A black hole’s lunch provides a treat for astronomers

By Dennis Overbye

Astronomers announced late last month that they had discovered something out in the dark: a stellar corpse too heavy to be a neutron star — the remnant of a supernova explosion — but not heavy enough to be a black hole.

Whatever it once was, it is long gone. About 780 million years ago — and 780 million light-years away — it was eaten by a black hole 23 times more massive than the sun. That f east left behind an even heavier black hole — a vast, hungry nothing with the mass of 25 suns.

News of the event only recently reached Earth, in space-time ripples known as gravitational waves. These evanescent vibrations were felt on Aug. 14, 2019, by an array of antennas in Italy and the United States called the International LIGO-Virgo Collaboration; the results were published in Astrophysical Journal Letters.

According to a theory that has been the backbone of decades of astrophysical excitement, a star can wind up in one of three final states, depending on its mass: a perpetually cooling cinder known as a white dwarf; a dense star, with the mass of a couple of suns compressed into a ball only 12 or so miles wide, known as a neutron star; or a black hole, a beast reluctantly predicted by Albert Einstein to be so dense that nothing, not even light, can escape its gravity.

The victim in this collision weighed in at 2.6 solar masses, according to the LIGO-Virgo calculations. That is heavier than the accepted limit of 2.5 suns for a neutron star. But the lightest black hole ever measured was about five solar masses.

So the mystery object lies squarely in what astrophysicists call the “mass gap.” Astronomers have long wondered what, if anything, could occupy this astronomical no-man’s land.

“We’ve been waiting decades to solve this mystery” Vicky Kalogera of Northwestern University, one of the main authors of the paper, said in an interview. “We don’t know if this object is the heaviest known neutron star or the lightest known black hole, but either way it breaks a record.”

She added: “If it’s a neutron star, it’s an exciting neutron star. If it’s a black hole, it’s an exciting black hole.”

In a statement issued by the Science and Technology Facilities Council in Britain, Charlie Hoy, a graduate student at Cardiff University and Kalogera’s co-author, said, “I did not believe the alert when I first saw it come through.”

The LIGO observatory made history in 2016 when it detected gravitational waves from a pair of colliding black holes, proving the existence both of gravitational waves, a century after Einstein predicted them, and of black holes. The instrument consists of twin L-shaped antennas in Hanford, Washington, and Livingston, Louisiana.

Since then, LIGO has been joined in its exploration of the darkness by another antenna known as Virgo, in Cascina, Italy. The combined LIGO-Virgo Collaboration consists of about 2,000 scientists around the world. The alphabetical listing of their names and institutions takes up the first 5 1/2 pages of the new paper.

The puzzling collision recorded last August was one of 56 possible gravitational wave events — most of which appear to be black hole collisions — detected during the observatory’s third run, which went from April 2019 until March 2020, when the coronavirus pandemic shut down most scientific activities around the world. The collaboration is still reviewing the data in an effort to analyze and confirm them.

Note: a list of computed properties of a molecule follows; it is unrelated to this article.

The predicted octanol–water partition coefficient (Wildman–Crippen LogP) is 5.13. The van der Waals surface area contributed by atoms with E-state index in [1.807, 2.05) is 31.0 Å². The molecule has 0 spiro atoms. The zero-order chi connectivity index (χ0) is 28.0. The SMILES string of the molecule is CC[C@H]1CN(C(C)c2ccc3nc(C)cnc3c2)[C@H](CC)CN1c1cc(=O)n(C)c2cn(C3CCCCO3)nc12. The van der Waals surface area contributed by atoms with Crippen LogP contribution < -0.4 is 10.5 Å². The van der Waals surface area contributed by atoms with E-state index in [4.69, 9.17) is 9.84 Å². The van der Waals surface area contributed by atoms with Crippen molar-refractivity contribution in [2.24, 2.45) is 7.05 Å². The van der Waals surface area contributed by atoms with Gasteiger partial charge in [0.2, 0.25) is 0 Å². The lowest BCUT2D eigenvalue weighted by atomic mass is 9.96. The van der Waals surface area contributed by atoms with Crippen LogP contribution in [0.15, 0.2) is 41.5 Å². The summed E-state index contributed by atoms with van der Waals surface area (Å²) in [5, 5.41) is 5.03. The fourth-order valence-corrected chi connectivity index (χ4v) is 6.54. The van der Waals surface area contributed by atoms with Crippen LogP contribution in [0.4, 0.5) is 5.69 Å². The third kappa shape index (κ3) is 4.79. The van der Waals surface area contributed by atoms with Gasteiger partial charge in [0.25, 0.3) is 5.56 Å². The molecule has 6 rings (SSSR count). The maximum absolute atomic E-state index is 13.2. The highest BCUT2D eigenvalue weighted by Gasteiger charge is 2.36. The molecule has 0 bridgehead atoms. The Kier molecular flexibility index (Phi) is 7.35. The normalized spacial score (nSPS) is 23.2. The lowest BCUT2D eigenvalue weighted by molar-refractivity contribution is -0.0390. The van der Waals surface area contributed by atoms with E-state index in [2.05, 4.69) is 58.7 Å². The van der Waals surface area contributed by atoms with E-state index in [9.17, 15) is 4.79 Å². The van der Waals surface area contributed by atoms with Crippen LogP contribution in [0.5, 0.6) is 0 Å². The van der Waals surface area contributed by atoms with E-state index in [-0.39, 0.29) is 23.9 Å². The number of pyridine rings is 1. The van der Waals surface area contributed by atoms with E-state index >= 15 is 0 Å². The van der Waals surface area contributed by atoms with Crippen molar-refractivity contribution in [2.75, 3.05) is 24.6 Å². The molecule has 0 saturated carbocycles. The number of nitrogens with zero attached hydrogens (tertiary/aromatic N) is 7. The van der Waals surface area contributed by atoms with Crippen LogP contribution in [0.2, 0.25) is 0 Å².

Kalogera said that the event was exciting for several reasons. The ratio of the two colliding masses was the most extreme — 9-to-1 — of the gravitational wave collisions that have been observed so far. Astronomers have difficulty imagining how such unmatched stars could get together in a binary double-star system to begin with.

“This is very hard for formation theories to explain,” she said.

The signal — a characteristic “chirp” caused by the colliding objects circling faster and faster as they approach their moment of ultimate doom — lasted about 10 seconds. “Due to the favorable circumstance of having observed such a loud signal with quite different component masses and for about 10 seconds, we achieved the most precise gravitational-wave measurement of a black hole spin to date,” Alessandra Buonanno, of the Albert Einstein Institute in Potsdam, Germany, said in a statement issued by the institute’s arm in Hannover, Germany.

Daniel Holz, an astronomy professor at the University of Chicago who is a member of the LIGO collaboration, but not one of the principal authors of this paper, mused that neutron stars and black holes were in some sense “polar opposites.”

“A neutron star is composed of the densest matter in the universe, and is in some sense the ultimate star,” he said in an email. “A black hole is just warped space and time. It doesn’t even have a physical surface! And the interior of a black hole is in some sense not even part of our universe, since nothing can come out of it.”

He added: “What is astounding is that, despite their profound differences, in this particular case we can’t tell which is which!” All the clues disappeared into the resultant black hole.

“So we’re not sure if this object is a neutron star or a black hole, and either way it’s exciting and we learn something new,” Holz said. “It’s a win-win! Lots of theorists are now sharpening their pencils to try to explain what we’ve seen.”

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